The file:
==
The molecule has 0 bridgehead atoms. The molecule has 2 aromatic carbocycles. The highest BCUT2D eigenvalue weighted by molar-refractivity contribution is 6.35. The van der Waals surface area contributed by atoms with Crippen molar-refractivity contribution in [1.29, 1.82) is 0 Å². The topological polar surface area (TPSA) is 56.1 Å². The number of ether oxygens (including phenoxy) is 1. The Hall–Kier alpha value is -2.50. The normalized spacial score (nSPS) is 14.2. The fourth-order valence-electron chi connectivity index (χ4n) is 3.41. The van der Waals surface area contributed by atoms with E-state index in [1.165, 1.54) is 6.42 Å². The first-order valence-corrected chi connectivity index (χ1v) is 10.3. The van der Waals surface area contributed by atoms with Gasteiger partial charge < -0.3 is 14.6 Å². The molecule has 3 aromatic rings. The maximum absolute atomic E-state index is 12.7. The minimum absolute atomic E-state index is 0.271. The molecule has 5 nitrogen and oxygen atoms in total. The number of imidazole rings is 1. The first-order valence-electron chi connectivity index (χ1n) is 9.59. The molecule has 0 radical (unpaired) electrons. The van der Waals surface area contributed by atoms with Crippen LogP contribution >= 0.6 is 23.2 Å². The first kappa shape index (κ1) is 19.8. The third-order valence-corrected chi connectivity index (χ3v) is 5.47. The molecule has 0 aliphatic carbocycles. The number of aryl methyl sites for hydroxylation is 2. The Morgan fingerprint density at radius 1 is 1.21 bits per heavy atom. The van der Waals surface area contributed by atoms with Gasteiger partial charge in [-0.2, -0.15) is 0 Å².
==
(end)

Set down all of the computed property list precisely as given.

The molecule has 0 bridgehead atoms. The molecule has 2 aromatic carbocycles. The highest BCUT2D eigenvalue weighted by molar-refractivity contribution is 6.35. The van der Waals surface area contributed by atoms with Crippen molar-refractivity contribution in [1.29, 1.82) is 0 Å². The topological polar surface area (TPSA) is 56.1 Å². The number of ether oxygens (including phenoxy) is 1. The Hall–Kier alpha value is -2.50. The normalized spacial score (nSPS) is 14.2. The fourth-order valence-electron chi connectivity index (χ4n) is 3.41. The van der Waals surface area contributed by atoms with E-state index in [1.165, 1.54) is 6.42 Å². The first-order valence-corrected chi connectivity index (χ1v) is 10.3. The van der Waals surface area contributed by atoms with Gasteiger partial charge < -0.3 is 14.6 Å². The molecule has 3 aromatic rings. The maximum absolute atomic E-state index is 12.7. The minimum absolute atomic E-state index is 0.271. The molecule has 5 nitrogen and oxygen atoms in total. The number of imidazole rings is 1. The first-order valence-electron chi connectivity index (χ1n) is 9.59. The molecule has 0 radical (unpaired) electrons. The van der Waals surface area contributed by atoms with Crippen LogP contribution >= 0.6 is 23.2 Å². The first kappa shape index (κ1) is 19.8. The third-order valence-corrected chi connectivity index (χ3v) is 5.47. The molecule has 0 aliphatic carbocycles. The number of aryl methyl sites for hydroxylation is 2. The Morgan fingerprint density at radius 1 is 1.21 bits per heavy atom. The van der Waals surface area contributed by atoms with Gasteiger partial charge in [-0.2, -0.15) is 0 Å².